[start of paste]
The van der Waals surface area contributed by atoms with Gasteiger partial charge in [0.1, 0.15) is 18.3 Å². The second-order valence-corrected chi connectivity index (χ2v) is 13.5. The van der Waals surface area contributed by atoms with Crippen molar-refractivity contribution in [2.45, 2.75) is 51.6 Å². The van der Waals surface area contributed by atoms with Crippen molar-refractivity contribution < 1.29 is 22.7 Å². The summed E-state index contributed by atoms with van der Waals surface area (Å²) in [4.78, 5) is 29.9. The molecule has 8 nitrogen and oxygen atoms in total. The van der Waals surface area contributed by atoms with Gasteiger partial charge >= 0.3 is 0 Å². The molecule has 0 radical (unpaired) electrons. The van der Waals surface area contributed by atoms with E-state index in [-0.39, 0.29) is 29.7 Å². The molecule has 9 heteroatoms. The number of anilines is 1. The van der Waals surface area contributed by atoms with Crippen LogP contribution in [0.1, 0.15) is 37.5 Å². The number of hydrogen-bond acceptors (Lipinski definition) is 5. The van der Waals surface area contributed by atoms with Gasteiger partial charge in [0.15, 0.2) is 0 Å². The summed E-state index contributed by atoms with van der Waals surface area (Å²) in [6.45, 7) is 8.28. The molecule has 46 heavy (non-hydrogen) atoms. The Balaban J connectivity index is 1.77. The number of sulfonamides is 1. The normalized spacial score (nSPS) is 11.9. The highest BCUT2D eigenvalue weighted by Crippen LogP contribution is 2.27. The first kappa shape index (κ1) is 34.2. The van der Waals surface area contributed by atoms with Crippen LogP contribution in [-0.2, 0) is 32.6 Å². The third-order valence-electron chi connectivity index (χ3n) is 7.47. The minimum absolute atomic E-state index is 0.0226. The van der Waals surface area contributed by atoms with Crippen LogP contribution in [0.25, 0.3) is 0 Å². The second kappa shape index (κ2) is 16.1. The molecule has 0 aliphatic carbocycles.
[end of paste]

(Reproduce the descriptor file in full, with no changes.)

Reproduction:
The van der Waals surface area contributed by atoms with Gasteiger partial charge in [0.1, 0.15) is 18.3 Å². The second-order valence-corrected chi connectivity index (χ2v) is 13.5. The van der Waals surface area contributed by atoms with Crippen molar-refractivity contribution in [2.45, 2.75) is 51.6 Å². The van der Waals surface area contributed by atoms with Crippen molar-refractivity contribution < 1.29 is 22.7 Å². The summed E-state index contributed by atoms with van der Waals surface area (Å²) in [4.78, 5) is 29.9. The molecule has 8 nitrogen and oxygen atoms in total. The van der Waals surface area contributed by atoms with Gasteiger partial charge >= 0.3 is 0 Å². The molecule has 0 radical (unpaired) electrons. The van der Waals surface area contributed by atoms with E-state index in [-0.39, 0.29) is 29.7 Å². The molecule has 9 heteroatoms. The number of anilines is 1. The van der Waals surface area contributed by atoms with Crippen LogP contribution in [0.1, 0.15) is 37.5 Å². The number of hydrogen-bond acceptors (Lipinski definition) is 5. The van der Waals surface area contributed by atoms with Gasteiger partial charge in [0.15, 0.2) is 0 Å². The summed E-state index contributed by atoms with van der Waals surface area (Å²) in [6.45, 7) is 8.28. The molecule has 46 heavy (non-hydrogen) atoms. The Balaban J connectivity index is 1.77. The number of sulfonamides is 1. The normalized spacial score (nSPS) is 11.9. The highest BCUT2D eigenvalue weighted by Crippen LogP contribution is 2.27. The first kappa shape index (κ1) is 34.2. The van der Waals surface area contributed by atoms with Crippen LogP contribution in [-0.2, 0) is 32.6 Å². The third-order valence-electron chi connectivity index (χ3n) is 7.47. The minimum absolute atomic E-state index is 0.0226. The van der Waals surface area contributed by atoms with Crippen LogP contribution in [0.25, 0.3) is 0 Å². The second kappa shape index (κ2) is 16.1. The molecule has 0 aliphatic carbocycles.